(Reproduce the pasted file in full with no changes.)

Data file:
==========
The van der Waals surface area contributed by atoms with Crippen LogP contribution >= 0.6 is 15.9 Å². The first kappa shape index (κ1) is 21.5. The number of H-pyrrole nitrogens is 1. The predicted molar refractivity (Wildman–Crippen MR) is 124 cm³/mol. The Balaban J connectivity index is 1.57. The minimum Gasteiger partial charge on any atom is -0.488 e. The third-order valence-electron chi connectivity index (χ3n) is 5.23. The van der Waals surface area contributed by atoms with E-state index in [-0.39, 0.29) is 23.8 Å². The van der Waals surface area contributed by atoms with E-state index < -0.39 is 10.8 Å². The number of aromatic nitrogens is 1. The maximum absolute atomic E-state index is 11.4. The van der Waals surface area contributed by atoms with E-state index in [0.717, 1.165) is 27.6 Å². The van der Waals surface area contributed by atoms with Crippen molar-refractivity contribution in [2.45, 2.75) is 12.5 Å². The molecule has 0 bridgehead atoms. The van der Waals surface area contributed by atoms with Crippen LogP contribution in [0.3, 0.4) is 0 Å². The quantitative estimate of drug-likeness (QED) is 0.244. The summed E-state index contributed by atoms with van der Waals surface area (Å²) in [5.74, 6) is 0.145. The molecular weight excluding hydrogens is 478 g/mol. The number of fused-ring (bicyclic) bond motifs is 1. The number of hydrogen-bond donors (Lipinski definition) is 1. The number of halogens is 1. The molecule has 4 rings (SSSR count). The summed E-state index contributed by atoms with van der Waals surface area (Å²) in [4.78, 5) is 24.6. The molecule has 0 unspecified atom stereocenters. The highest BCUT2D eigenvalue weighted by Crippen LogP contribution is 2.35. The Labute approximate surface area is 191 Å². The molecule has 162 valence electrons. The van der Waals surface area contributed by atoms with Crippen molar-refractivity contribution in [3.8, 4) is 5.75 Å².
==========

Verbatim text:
The van der Waals surface area contributed by atoms with Crippen LogP contribution >= 0.6 is 15.9 Å². The first kappa shape index (κ1) is 21.5. The number of H-pyrrole nitrogens is 1. The predicted molar refractivity (Wildman–Crippen MR) is 124 cm³/mol. The Balaban J connectivity index is 1.57. The minimum Gasteiger partial charge on any atom is -0.488 e. The third-order valence-electron chi connectivity index (χ3n) is 5.23. The van der Waals surface area contributed by atoms with E-state index in [-0.39, 0.29) is 23.8 Å². The van der Waals surface area contributed by atoms with E-state index < -0.39 is 10.8 Å². The number of aromatic nitrogens is 1. The maximum absolute atomic E-state index is 11.4. The van der Waals surface area contributed by atoms with E-state index in [0.717, 1.165) is 27.6 Å². The van der Waals surface area contributed by atoms with Crippen molar-refractivity contribution in [2.45, 2.75) is 12.5 Å². The molecule has 0 bridgehead atoms. The van der Waals surface area contributed by atoms with Crippen LogP contribution in [0.3, 0.4) is 0 Å². The quantitative estimate of drug-likeness (QED) is 0.244. The summed E-state index contributed by atoms with van der Waals surface area (Å²) in [5.74, 6) is 0.145. The molecular weight excluding hydrogens is 478 g/mol. The number of fused-ring (bicyclic) bond motifs is 1. The number of hydrogen-bond donors (Lipinski definition) is 1. The number of halogens is 1. The molecule has 4 rings (SSSR count). The summed E-state index contributed by atoms with van der Waals surface area (Å²) in [4.78, 5) is 24.6. The molecule has 0 unspecified atom stereocenters. The highest BCUT2D eigenvalue weighted by Crippen LogP contribution is 2.35. The Labute approximate surface area is 191 Å². The molecule has 162 valence electrons. The van der Waals surface area contributed by atoms with Crippen molar-refractivity contribution in [3.8, 4) is 5.75 Å².